There's a way to test if the MRAA ISR example works to check if you can wake up the Edison with pin 6. The example is the following: https://github.com/intel-iot-devkit/mraa/blob/master/examples/isr_pin6.c https://github.com/intel-iot-devkit/mraa/blob/master/examples/isr_pin6.c .
First, try this example on normal mode to see if the example works and you're able to do interrupts. Once you're sure the example works you can put the Edison in sleep mode and run the example again and adapt the code with the command you use to put the Edison out of sleep mode. If the ISR example manages to wake up the Edison then you'd be able to confirm if the Edison can be waken up using a GPIO pin as an interrupt.
Let us know your results.
One more question related to Wifi connection after wake up from low power mode. It seems that the device takes around 10 seconds for establishing Wifi connection after coming out of sleep. This delay includes starting wpa_supplicant, wpa_cli reconfigure etc. What is the expected delay for the Wifi module to be up, after coming out of mem state ?
We have not tested this delay, we're going to do some tests and let you know our results soon. As an additional note, how did you measured the delay from coming out of sleep mode to the moment after it's connected to Wi-Fi?
I measured the delay by trial and error. I added a delay of 10 seconds after wake up to send some Wifi messages. Any delay less than this would result in a communication failure.
You mention that the device first wakes up and then there's a delay of 10s before you're successful at establishing a WiFi communication. This delay is not only the time it takes WiFi to be up, it also involves the many other features that WiFi requires to be up again before it can establish a connection. When the Edison comes back from sleep, there are several other functionality features that need to be enabled, that's why it's hard to say how much time specifically WiFi takes to be configured and be up again. I mean that the Edison is not in normal mode immediately after the wake up command is activated.
Having that said, we can try and test the same scenario you're using to compare how much time it'd take before the Edison can establish a connection. If you want us to try the same scenario and compare results, please send us the exact commands you used to put the Edison in sleep mode and the steps you took to wake up the Edison and test WiFi connectivity.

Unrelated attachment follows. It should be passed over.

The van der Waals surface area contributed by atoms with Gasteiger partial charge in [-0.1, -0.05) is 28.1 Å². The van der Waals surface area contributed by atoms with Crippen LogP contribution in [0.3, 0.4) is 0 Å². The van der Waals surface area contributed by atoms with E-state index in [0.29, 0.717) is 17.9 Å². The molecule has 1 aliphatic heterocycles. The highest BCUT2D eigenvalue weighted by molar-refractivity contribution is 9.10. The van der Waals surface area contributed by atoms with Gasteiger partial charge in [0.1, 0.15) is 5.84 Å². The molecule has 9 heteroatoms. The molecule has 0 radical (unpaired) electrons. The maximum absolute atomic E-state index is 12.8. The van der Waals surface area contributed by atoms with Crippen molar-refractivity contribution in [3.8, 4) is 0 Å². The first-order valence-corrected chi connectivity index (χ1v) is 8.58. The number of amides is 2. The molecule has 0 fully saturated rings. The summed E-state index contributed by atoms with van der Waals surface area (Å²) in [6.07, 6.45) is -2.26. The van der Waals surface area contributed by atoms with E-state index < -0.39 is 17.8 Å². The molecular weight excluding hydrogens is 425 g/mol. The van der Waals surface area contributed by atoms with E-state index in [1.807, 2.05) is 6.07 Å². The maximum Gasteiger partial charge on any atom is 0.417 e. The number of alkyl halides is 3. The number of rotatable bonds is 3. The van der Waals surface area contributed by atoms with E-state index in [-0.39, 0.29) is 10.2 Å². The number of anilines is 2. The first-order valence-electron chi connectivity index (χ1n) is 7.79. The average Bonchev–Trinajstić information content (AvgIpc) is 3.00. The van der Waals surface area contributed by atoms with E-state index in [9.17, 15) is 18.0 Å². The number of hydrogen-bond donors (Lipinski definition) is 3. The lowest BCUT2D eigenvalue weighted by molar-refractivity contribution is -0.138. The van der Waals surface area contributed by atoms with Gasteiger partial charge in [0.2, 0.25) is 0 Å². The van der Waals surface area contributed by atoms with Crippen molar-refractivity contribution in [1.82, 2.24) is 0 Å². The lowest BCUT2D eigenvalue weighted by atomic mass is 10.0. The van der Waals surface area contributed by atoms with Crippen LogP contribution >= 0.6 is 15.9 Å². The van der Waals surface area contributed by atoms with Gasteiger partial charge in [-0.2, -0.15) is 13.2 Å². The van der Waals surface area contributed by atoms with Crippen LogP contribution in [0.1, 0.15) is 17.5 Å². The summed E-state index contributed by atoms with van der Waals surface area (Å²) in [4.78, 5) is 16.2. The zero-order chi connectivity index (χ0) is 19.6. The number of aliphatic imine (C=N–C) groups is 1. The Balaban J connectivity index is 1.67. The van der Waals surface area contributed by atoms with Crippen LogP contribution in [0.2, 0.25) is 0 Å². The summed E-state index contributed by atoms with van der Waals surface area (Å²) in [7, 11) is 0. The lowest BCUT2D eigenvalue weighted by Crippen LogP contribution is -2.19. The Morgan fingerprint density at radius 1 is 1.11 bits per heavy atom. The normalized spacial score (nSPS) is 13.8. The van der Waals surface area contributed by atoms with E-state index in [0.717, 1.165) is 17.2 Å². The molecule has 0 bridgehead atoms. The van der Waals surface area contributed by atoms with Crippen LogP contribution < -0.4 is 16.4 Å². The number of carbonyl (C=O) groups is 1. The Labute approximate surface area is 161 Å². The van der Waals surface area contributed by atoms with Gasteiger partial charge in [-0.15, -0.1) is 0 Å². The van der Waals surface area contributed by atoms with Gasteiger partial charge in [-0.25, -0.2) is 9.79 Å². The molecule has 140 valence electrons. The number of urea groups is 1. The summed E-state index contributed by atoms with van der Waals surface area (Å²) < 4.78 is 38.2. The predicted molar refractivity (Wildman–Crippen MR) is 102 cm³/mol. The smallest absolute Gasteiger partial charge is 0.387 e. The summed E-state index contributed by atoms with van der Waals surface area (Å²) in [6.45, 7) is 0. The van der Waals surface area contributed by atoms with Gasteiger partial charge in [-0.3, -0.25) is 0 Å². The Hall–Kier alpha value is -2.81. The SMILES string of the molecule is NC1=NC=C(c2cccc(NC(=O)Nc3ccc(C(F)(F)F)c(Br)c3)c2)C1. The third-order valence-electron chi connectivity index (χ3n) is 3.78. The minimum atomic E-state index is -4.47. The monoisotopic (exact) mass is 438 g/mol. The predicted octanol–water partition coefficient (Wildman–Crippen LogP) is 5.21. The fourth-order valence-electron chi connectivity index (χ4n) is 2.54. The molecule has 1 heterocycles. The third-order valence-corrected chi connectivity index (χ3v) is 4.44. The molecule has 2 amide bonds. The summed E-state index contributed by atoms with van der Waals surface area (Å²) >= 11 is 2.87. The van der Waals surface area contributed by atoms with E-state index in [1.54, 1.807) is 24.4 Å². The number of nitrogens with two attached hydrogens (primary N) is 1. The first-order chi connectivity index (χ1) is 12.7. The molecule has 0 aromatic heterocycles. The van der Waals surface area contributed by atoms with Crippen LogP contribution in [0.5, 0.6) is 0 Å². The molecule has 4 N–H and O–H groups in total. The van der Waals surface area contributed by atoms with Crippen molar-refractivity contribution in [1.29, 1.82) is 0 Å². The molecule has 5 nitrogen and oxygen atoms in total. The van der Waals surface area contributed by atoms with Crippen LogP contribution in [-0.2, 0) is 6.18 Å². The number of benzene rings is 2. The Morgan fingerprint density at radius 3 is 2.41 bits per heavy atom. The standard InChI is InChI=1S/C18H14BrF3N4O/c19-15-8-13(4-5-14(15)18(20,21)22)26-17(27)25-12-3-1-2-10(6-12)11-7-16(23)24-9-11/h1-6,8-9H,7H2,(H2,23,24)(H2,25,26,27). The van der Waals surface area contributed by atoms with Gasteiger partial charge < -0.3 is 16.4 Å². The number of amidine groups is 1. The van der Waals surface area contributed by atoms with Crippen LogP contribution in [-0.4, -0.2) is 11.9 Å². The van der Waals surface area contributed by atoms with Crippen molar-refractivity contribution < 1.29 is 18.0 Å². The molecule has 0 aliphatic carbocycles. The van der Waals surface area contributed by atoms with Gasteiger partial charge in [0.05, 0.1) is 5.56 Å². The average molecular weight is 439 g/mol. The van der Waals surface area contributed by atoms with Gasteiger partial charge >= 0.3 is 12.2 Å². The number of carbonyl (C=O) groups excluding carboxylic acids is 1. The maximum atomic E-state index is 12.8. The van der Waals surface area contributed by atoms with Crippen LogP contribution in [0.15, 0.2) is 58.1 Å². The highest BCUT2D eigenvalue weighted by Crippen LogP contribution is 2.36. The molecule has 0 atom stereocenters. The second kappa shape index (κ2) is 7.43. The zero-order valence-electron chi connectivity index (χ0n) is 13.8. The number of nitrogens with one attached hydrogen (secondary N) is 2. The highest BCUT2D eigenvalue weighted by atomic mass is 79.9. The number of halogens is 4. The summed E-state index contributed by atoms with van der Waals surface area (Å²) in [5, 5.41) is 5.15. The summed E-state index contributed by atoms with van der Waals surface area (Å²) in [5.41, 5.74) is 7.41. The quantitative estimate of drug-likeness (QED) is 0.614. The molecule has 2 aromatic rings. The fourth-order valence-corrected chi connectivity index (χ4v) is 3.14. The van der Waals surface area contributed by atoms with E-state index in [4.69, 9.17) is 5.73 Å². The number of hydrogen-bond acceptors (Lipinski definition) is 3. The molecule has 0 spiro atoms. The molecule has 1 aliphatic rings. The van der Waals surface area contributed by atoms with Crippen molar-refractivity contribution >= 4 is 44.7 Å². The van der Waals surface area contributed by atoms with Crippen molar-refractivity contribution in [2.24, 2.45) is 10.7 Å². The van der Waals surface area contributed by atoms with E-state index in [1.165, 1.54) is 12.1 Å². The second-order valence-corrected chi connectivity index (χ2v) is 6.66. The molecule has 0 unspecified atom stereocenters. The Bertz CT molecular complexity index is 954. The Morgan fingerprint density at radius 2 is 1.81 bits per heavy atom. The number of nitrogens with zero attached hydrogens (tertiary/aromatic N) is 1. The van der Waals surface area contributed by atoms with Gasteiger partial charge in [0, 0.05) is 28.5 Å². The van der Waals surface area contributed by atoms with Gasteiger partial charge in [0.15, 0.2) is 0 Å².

We'll be waiting for you response.
I am re opening the discussion here, as i have some more issues with WiFi and sleep mode. We have noted that after powering down the Wifi, when the device enters sleep mode, it seems the WiFi is still active.Please see if there is any problem with the commands used to enter sleep mode:
system("ifconfig wlan0 down"); /*disable wlan0*/
system("systemctl stop wpa_supplicant"); /*Stop wpa supplicant service before going to sleep*/
system("echo -n ""mem"" > /sys/power/state"); /*Enter sleep mode*/
What image are you using? Before running those 3 commands all pings were successful and after running the commands the pings were unsuccessful, which proves the Wi-Fi is not active. The commands were run directly from the console and with the image 201606061707.
How are you testing whether Wi-Fi is active?
Let us know your results.
I am using 201606081705 (3.10.98-poky-edison+).
We are using hotspot in phone as access point. During sleep mode, the phone still shows that the device is connected. Please note that this issue does not occur always.At times we see that the Wifi is properly shutdown. Can you repeat the test number of times to ensure that wifi is always powered down. Also please confirm that the commands i use are proper.
This is interesting. I flashed the latest image and ran the test about 5 times and all those times I could see Wi-Fi properly shutdown when in sleep mode. This doesn't occur randomly as you describe. We're not connecting to a phone though, we're just pinging a random website to test connectivity.
How many times did you test Wi-Fi connectivity in sleep mode before you get the first unsuccessful test?
You mention that during sleep mode, the phone still shows the device connected. Have you tried to send data in this "sleep but connected state"?